“These are the shemot (names) of the children of Israel [coming to Mitzrayim (Egypt) . . . Reuben, Shimon, Levi . . .].” (Exodus 1:1-2)

R. Israel Baal Shem, his memory is for a blessing, for the life of the world to come, [interpreted] the verses “They turned Jerusalem into heaps (of rubble); they have given the nivlat (the corpse) of avadecha (Your servants) as food to the birds of the sky, [the flesh of Your devoted ones to the beasts of the earth]” (Psalms 79:1-2):

Galut (exile) came about in this world by our many sins because “they turned Yerushalayim (Jerusalem) into heaps (of rubble).” 1 That is, when a person attained some fear [of God], or some perfection, by the performance of a mitzvah, this leads him to a sense of pride. This is the meaning of “they turned [Yerushalayim]”-their yirah-shalem (perfect fear) 2-”into heaps,” i.e., into a large, high pile. 3 When performing a [good] deed, as of Torah or prayer and so forth, he turns it into a nevel (lyre) and harp; that is, he does so not with fear and love, but as one playing the lyre. 4 This causes, his avodah (service of God) to move-Heaven forbid-to the kelipot (forces of evil). 5 Thus it is written, “as food for the birds of the sky,” which denotes the kelipot. What caused this? The fact that he turned his deed into a nevel (lyre). This is the meaning of “nivlat avadecha as food for the birds of the sky . . . to the beasts of the earth.”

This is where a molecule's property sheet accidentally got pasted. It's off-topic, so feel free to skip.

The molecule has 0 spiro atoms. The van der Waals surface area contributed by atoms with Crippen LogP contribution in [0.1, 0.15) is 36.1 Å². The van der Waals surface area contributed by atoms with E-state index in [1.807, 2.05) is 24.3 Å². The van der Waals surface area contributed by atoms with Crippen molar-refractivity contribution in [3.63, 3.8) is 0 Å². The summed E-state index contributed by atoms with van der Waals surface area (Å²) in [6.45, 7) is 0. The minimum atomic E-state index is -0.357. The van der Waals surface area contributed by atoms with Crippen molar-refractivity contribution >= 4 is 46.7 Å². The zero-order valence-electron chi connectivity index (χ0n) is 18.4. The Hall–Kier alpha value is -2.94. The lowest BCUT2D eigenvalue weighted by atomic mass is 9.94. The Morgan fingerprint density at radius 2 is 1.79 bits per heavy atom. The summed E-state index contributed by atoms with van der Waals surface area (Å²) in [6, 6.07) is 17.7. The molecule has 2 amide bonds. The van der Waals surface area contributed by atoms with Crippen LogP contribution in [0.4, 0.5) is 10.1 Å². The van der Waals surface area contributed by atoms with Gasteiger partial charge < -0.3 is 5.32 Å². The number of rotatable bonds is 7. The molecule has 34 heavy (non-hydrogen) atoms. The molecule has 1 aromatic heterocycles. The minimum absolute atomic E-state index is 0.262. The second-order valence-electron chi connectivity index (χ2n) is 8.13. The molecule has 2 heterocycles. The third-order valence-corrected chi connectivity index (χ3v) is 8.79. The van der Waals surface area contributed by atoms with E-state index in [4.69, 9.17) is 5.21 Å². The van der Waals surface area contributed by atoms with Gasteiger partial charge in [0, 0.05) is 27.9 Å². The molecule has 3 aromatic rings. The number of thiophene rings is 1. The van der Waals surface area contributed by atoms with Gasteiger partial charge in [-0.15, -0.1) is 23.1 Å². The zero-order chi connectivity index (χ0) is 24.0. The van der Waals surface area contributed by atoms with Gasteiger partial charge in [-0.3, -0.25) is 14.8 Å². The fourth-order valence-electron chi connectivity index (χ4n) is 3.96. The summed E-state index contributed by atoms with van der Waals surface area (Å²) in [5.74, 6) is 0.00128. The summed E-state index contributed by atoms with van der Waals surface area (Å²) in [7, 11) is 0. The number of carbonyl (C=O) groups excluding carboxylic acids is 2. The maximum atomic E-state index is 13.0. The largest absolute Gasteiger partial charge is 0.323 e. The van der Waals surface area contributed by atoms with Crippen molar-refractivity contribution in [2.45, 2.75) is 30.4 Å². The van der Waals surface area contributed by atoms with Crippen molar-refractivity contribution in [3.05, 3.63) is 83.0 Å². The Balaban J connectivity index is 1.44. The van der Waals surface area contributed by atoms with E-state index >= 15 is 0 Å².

In the same vein one can interpret [our text] “These are the shemot (names) . . .”: What caused the galut and the shimamon (desolation; appalment) 6 of the “coming to Mitzrayim (Egypt),” i.e., into the meitzar (straits) 7 of the galut? The answer is: “Reuben,” i.e., when performing a deed he says to himself “reu (see) the difference between me and other people; 8 for I perform my service [of God] perfectly, and it is only fit that God, may He be blessed, yishma (hear) my voice 9 and yilaveh (attach Himself) to me,” 10 as alluded in [the names] Shimon [and Levi]; and likewise with the other names. 11